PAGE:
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I work with some advanced JavaScript people and they have used the SUPER keyword in their code. I admit, I don't have a good grasp of how and why one can and would use this.

Can someone direct me or show me how to become well versed in its usage and reasoning thereof?

Here are some examples:

openup: function( $super ) {

addLeft: function( data ) {
    var cell = Element('td');
    if ( data.item_data ) {
        var item = new SRIL(data.item_data);

    return cell;


var SRIL = Class.create(Module, {
initialize: function( $super, data ) {
    $super({ dom: 'show_line' });
    this.data = data;
    if ( data.Type[0] == 'Car' ) {
        //some code
    else {
        // some code


share|improve this question
do you mean SUPER or super? case matters. –  Eric Strom Jan 6 '12 at 22:34
$super changes things - it isn't a keyword but just a variable. –  pimvdb Jan 6 '12 at 22:39
It looks to me like this code is built on the Prototype.js framework: prototypejs.org/learn/class-inheritance –  Mike Christensen Jan 6 '12 at 22:46

2 Answers 2

JavaScript does not have such a thing.

Update: You should have a look at the documentation of the library that is in use here. This is a library feature, not a language one.

share|improve this answer
It is a reserved future keyword, so it does "have" it. I don't know if there is any implementation that uses it, though. –  pimvdb Jan 6 '12 at 22:26
Is it not possible to create classes in JS and inherit them as a SUPER class? Think I saw something like that in coffeescript. –  Alex M Jan 6 '12 at 22:29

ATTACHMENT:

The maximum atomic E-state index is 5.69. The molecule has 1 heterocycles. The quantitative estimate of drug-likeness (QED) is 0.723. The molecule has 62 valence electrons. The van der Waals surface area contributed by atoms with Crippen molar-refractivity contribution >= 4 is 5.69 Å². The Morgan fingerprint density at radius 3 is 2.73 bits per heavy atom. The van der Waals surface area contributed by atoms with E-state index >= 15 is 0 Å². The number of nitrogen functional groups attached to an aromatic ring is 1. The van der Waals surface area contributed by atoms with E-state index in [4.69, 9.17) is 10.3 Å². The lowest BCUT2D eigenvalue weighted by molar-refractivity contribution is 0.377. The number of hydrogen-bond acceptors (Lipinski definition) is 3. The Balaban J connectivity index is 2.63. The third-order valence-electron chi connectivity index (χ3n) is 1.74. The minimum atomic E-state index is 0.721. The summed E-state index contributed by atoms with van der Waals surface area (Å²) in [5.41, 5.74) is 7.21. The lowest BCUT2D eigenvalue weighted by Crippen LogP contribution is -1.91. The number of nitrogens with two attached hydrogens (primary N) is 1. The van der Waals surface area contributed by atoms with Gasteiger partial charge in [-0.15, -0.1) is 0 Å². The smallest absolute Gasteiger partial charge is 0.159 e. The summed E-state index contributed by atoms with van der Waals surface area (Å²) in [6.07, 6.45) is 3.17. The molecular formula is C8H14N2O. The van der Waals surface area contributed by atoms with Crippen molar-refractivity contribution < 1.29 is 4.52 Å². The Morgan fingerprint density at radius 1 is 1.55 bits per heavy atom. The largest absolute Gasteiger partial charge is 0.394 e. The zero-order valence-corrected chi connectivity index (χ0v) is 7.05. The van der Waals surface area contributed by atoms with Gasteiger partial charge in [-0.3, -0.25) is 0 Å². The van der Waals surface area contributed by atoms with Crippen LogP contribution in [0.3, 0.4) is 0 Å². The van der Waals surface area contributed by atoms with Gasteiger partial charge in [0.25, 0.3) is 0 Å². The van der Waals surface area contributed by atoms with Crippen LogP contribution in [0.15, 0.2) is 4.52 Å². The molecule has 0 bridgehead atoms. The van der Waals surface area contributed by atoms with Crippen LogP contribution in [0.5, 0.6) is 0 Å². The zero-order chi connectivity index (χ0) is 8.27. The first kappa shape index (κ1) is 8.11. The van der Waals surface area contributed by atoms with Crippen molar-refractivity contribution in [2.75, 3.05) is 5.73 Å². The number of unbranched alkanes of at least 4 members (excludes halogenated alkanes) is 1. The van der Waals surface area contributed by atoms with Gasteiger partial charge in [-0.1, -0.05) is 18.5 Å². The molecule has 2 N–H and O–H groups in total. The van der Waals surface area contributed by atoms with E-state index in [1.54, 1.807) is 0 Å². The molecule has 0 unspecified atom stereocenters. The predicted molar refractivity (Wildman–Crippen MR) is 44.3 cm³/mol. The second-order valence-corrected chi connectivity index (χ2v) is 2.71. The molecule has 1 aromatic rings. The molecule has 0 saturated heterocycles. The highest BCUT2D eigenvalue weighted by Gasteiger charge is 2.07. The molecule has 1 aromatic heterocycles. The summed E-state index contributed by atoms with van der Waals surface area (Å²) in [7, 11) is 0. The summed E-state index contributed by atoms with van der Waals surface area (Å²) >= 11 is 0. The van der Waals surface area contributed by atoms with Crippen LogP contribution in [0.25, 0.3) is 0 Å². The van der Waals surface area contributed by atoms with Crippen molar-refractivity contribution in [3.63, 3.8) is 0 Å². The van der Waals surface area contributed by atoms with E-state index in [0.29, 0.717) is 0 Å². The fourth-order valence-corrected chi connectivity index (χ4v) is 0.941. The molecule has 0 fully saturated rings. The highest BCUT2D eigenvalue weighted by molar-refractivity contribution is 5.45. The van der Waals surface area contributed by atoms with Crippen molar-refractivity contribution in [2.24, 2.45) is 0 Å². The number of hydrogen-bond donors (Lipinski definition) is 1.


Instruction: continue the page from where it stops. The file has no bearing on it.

@Alex M: It is possible, but only if you implement it yourself with prototypes, not with JavaScript itself. This questions seems like a Java <-> JavaScript issue to me. –  copy Jan 6 '12 at 22:31
@copy: Do you mean prototype inheritance with "prototypes"? Why do you say it is not JavaScript? Prototype inheritance is how JavaScript manages the inheritance of objects. –  Felix Kling Jan 6 '12 at 22:39
@FelixKling: I was saying that JavaScript itself does not have a feature to reuse constructors (like Java's super). And it is not possible to create this with the keyword super since it's reserved. So I guessed this was mistake by the original poster. –  copy Jan 6 '12 at 22:49

Since Javascript doesn't have classical inheritance, structured instead according to a prototypal/functional model, developers have made various attempts at re-creating the classical model. super is part of one such strategy. The particular problem it solves is in the case of a child object that has the same method – even if it's just the constructor – as the parent object. Without creating super as an alias to the parent's methods, accessing such methods becomes somewhat cumbersome (and, in some cases, impossible).

John Resig has a wrapper that shows this off fairly well. Note his use of _super() in the first example to call the parent object's dance method.

share|improve this answer
I added some examples of what I am seeing in the code for your reference on its usage. –  james emanon Jan 6 '12 at 22:37
In those cases, the devs are probably using $super to refer to parent methods directly. In other words I assume $super refers to a parent method called open_up in the first example, and to a parent initialize method in the second. –  glortho Jan 6 '12 at 22:42

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